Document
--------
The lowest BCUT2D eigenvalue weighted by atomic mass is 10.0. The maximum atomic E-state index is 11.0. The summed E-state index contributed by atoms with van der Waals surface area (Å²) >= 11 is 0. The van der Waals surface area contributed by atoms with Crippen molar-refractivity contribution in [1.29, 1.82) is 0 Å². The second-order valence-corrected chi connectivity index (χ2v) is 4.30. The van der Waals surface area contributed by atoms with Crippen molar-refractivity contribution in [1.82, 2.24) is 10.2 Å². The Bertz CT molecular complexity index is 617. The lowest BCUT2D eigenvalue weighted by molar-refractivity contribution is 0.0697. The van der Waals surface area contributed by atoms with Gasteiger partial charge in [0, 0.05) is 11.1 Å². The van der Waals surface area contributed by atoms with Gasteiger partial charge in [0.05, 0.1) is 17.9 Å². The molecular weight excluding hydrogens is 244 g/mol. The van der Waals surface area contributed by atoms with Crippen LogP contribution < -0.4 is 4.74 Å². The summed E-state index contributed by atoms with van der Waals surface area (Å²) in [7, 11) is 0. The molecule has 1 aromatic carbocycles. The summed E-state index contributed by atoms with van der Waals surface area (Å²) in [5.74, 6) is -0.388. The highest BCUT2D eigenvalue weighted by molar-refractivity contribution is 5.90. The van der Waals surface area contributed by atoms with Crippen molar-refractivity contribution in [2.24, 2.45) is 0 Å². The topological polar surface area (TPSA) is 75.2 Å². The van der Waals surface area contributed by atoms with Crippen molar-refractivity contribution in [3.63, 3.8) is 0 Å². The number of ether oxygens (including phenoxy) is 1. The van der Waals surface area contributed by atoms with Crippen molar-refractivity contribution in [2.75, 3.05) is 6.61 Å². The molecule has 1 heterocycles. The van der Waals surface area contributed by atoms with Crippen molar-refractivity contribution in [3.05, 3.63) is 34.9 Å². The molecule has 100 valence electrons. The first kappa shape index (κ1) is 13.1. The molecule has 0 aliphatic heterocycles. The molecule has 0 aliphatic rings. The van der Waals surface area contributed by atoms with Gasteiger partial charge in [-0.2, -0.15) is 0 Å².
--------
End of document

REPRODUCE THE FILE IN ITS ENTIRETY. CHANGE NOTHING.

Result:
The lowest BCUT2D eigenvalue weighted by atomic mass is 10.0. The maximum atomic E-state index is 11.0. The summed E-state index contributed by atoms with van der Waals surface area (Å²) >= 11 is 0. The van der Waals surface area contributed by atoms with Crippen molar-refractivity contribution in [1.29, 1.82) is 0 Å². The second-order valence-corrected chi connectivity index (χ2v) is 4.30. The van der Waals surface area contributed by atoms with Crippen molar-refractivity contribution in [1.82, 2.24) is 10.2 Å². The Bertz CT molecular complexity index is 617. The lowest BCUT2D eigenvalue weighted by molar-refractivity contribution is 0.0697. The van der Waals surface area contributed by atoms with Gasteiger partial charge in [0, 0.05) is 11.1 Å². The van der Waals surface area contributed by atoms with Gasteiger partial charge in [0.05, 0.1) is 17.9 Å². The molecular weight excluding hydrogens is 244 g/mol. The van der Waals surface area contributed by atoms with Crippen LogP contribution < -0.4 is 4.74 Å². The summed E-state index contributed by atoms with van der Waals surface area (Å²) in [7, 11) is 0. The molecule has 1 aromatic carbocycles. The summed E-state index contributed by atoms with van der Waals surface area (Å²) in [5.74, 6) is -0.388. The highest BCUT2D eigenvalue weighted by molar-refractivity contribution is 5.90. The van der Waals surface area contributed by atoms with Crippen molar-refractivity contribution in [2.24, 2.45) is 0 Å². The topological polar surface area (TPSA) is 75.2 Å². The van der Waals surface area contributed by atoms with Crippen molar-refractivity contribution in [3.63, 3.8) is 0 Å². The number of ether oxygens (including phenoxy) is 1. The van der Waals surface area contributed by atoms with Crippen molar-refractivity contribution in [2.75, 3.05) is 6.61 Å². The molecule has 1 heterocycles. The van der Waals surface area contributed by atoms with Crippen molar-refractivity contribution in [3.05, 3.63) is 34.9 Å². The molecule has 100 valence electrons. The first kappa shape index (κ1) is 13.1. The molecule has 0 aliphatic heterocycles. The molecule has 0 aliphatic rings. The van der Waals surface area contributed by atoms with Gasteiger partial charge in [-0.2, -0.15) is 0 Å².